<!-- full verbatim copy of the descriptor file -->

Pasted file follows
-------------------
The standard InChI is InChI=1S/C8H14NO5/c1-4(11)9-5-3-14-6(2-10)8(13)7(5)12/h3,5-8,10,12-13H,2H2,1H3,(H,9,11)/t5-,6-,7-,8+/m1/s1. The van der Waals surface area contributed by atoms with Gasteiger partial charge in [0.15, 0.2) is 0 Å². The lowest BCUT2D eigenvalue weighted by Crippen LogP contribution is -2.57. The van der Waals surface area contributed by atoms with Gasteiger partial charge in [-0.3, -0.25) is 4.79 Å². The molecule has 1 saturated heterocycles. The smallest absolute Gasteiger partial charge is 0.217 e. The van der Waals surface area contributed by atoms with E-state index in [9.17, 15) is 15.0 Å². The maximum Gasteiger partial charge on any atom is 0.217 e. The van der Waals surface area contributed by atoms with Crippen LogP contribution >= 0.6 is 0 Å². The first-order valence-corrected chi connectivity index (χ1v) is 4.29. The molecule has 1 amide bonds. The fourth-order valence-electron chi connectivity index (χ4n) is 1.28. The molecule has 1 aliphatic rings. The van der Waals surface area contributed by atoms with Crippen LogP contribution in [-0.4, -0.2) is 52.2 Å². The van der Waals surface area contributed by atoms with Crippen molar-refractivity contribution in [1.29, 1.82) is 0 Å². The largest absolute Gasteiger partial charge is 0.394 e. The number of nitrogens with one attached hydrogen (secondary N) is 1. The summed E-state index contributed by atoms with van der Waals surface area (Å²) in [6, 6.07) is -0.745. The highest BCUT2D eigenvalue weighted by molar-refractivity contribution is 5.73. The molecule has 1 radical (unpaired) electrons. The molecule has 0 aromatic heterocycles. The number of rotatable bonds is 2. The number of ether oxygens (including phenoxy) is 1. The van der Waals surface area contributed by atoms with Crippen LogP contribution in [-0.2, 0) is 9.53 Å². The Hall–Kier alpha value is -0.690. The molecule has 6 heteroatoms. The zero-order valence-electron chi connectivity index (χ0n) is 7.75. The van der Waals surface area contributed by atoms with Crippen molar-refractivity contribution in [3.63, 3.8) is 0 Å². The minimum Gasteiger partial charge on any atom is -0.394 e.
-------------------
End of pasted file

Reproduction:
The standard InChI is InChI=1S/C8H14NO5/c1-4(11)9-5-3-14-6(2-10)8(13)7(5)12/h3,5-8,10,12-13H,2H2,1H3,(H,9,11)/t5-,6-,7-,8+/m1/s1. The van der Waals surface area contributed by atoms with Gasteiger partial charge in [0.15, 0.2) is 0 Å². The lowest BCUT2D eigenvalue weighted by Crippen LogP contribution is -2.57. The van der Waals surface area contributed by atoms with Gasteiger partial charge in [-0.3, -0.25) is 4.79 Å². The molecule has 1 saturated heterocycles. The smallest absolute Gasteiger partial charge is 0.217 e. The van der Waals surface area contributed by atoms with E-state index in [9.17, 15) is 15.0 Å². The maximum Gasteiger partial charge on any atom is 0.217 e. The van der Waals surface area contributed by atoms with Crippen LogP contribution >= 0.6 is 0 Å². The first-order valence-corrected chi connectivity index (χ1v) is 4.29. The molecule has 1 amide bonds. The fourth-order valence-electron chi connectivity index (χ4n) is 1.28. The molecule has 1 aliphatic rings. The van der Waals surface area contributed by atoms with Crippen LogP contribution in [-0.4, -0.2) is 52.2 Å². The van der Waals surface area contributed by atoms with Crippen molar-refractivity contribution in [1.29, 1.82) is 0 Å². The largest absolute Gasteiger partial charge is 0.394 e. The number of nitrogens with one attached hydrogen (secondary N) is 1. The summed E-state index contributed by atoms with van der Waals surface area (Å²) in [6, 6.07) is -0.745. The highest BCUT2D eigenvalue weighted by molar-refractivity contribution is 5.73. The molecule has 1 radical (unpaired) electrons. The molecule has 0 aromatic heterocycles. The number of rotatable bonds is 2. The number of ether oxygens (including phenoxy) is 1. The van der Waals surface area contributed by atoms with Crippen LogP contribution in [-0.2, 0) is 9.53 Å². The Hall–Kier alpha value is -0.690. The molecule has 6 heteroatoms. The zero-order valence-electron chi connectivity index (χ0n) is 7.75. The van der Waals surface area contributed by atoms with Crippen molar-refractivity contribution in [3.63, 3.8) is 0 Å². The minimum Gasteiger partial charge on any atom is -0.394 e.